LORD  BYRON  and  his  TIMES
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Memoirs of the Life of Sir Walter Scott, Bart.
Walter Scott to Anna Seward, 21 March 1805

Vol I Preface
Vol. I Contents.
Chapter I
Chapter II 1771-78
Chapter III 1778-83
Chapter IV 1783-86
Chapter V 1786-90
Chapter VI 1790-92
Chapter VII 1792-96
Chapter VIII 1796-97
Chapter IX 1798-99
Chapter X 1800-02
Chapter XI 1802-03
Chapter XII 1803-04
Vol. II Contents.
Chapter I 1804-05
Chapter II 1805
Chapter III 1806
Chapter IV 1806-08
Chapter V 1808
Chapter VI 1808-09
Chapter VII 1809-10
Chapter VIII 1810
Chapter IX 1810
Chapter X 1810-11
Chapter XI 1811
Chapter XII 1811-12
Vol. III Contents.
Chapter I 1812-13
Chapter II 1813
Chapter III 1814
Chapter IV 1814
Chapter V 1814
Chapter VI 1814
Chapter VII 1814
Chapter VIII 1814
Chapter IX 1814
Chapter X 1814-15
Chapter XI 1815
Chapter XII 1815
Vol III Appendix
Vol. IV Contents.
Chapter I 1816
Chapter II 1817
Chapter III 1817
Chapter IV 1818
Chapter V 1818
Chapter VI 1818
Chapter VII 1818-19
Chapter VIII 1819
Chapter IX 1819
Chapter X 1819
Chapter XI 1820
Chapter XII 1820
Vol. V Contents.
Chapter I 1820
Chapter II 1820-21
Chapter III 1821
Chapter IV 1821
Chapter V 1821
Chapter VI 1821
Chapter VII 1822
Chapter VIII 1822
Chapter IX 1822-23
Chapter X 1823
Chapter XI 1823
Chapter XII 1824
Chapter XIII 1824-25
Vol. VI Contents.
Chapter I 1825
Chapter II 1825
Chapter III 1825
Chapter IV 1825
Chapter V 1826
Chapter VI 1826
Chapter VII 1826
Chapter VIII 1826
Chapter IX 1826
Chapter X 1826
Chapter XI 1826
Vol. VII Contents.
Vol VII Preface
Chapter I 1826-27
Chapter II 1827
Chapter III 1828
Chapter IV 1828
Chapter V 1829
Chapter VI 1830
Chapter VII 1830-31
Chapter VIII 1831
Chapter IX 1831
Chapter X 1831-32
Chapter XI 1832
Chapter XII
Vol VII Appendix
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Edinburgh, 21st March, 1805.
“My dear Miss Seward,

“I am truly happy that you found any amusement in the Lay of the Last Minstrel. It has great faults, of
which no one can be more sensible than I am myself. Above all, it is deficient in that sort of continuity which a story ought to have, and which, were it to write again, I would endeavour to give it. But I began and wandered forward, like one in a pleasant country, getting to the top of one hill to see a prospect, and to the bottom of another to enjoy a shade, and what wonder if my course has been devious and desultory, and many of my excursions altogether unprofitable to the advance of my journey. The Dwarf Page is also an excrescence, and I plead guilty to all the censures concerning him. The truth is, he has a history, and it is this: The story of Gilpin Horner was told by an old gentleman to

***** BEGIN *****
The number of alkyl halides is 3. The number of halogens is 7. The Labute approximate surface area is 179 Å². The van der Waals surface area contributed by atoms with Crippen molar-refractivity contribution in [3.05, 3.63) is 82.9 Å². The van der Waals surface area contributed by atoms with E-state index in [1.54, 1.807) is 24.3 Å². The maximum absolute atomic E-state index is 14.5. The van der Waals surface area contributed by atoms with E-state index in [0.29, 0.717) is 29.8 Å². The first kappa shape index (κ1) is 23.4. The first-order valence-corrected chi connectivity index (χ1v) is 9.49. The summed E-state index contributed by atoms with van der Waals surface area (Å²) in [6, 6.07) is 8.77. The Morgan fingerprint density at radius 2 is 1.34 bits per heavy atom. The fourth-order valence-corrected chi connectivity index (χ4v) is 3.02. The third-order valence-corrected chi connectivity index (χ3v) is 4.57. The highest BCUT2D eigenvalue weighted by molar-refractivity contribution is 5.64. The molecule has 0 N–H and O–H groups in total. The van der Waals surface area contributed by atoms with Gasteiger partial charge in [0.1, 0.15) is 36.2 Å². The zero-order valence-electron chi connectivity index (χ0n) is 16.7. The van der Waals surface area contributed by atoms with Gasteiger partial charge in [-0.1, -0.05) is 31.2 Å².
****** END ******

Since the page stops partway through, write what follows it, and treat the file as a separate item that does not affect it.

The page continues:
Lady Dalkeith, and she, much diverted with his actually believing so grotesque a tale, insisted that I should make it into a Border ballad. I don’t know if ever you saw my lovely chieftainess—if you have, you must be aware that it is impossible for any one to refuse her request, as she has more of the angel in face and temper than any one alive; so that if she had asked me to write a ballad on a broomstick I must have attempted it. I began a few verses, to be called the Goblin Page; and they lay long by me, till the applause of some friends whose judgment I valued induced me to resume the poem; so on I wrote, knowing no more than the man in the moon how I was to end. At length the story appeared so uncouth, that I was fain to put it into the mouth of my old minstrel—lest the nature of it should be misunderstood, and I should be suspected of setting up a new school of poetry, instead of a feeble attempt to imitate the old. In the process of the romance the page, intended to be a principal person in the work, contrived (from the baseness of his natural propensities I suppose) to slink down stairs into the kitchen, and now he must e’en abide there.

I mention these circumstances to you, and to any one
whose applause I value, because I am unwilling you should suspect me of trifling with the public in malice prepense. As to the herd of critics, it is impossible for me to pay much attention to them; for, as they do not understand what I call poetry, we talk in a foreign language to each other. Indeed, many of these gentlemen appear to me to be a sort of tinkers, who, unable to make pots and pans, set up for menders of them, and, God knows, often make two holes in patching one. The sixth canto is altogether redundant; for the poem should certainly have closed with the union of the lovers, when the interest, if any, was at an end. But what could I do? I had my book and my page still on my hands, and must get rid of them at all events. Manage them as I would, their catastrophe must have been insufficient to occupy an entire canto; so I was fain to eke it out with the songs of the minstrels. I will now descend from the confessional, which I think I have occupied long enough for the patience of my fair confessor. I am happy you are disposed to give me absolution, notwithstanding all my sins.

“We have a new poet come forth amongst us—James Graham, author of a poem called the Sabbath, which I admire very much. If I can find an opportunity I will send you a copy. Your affectionate humble servant,

Walter Scott.”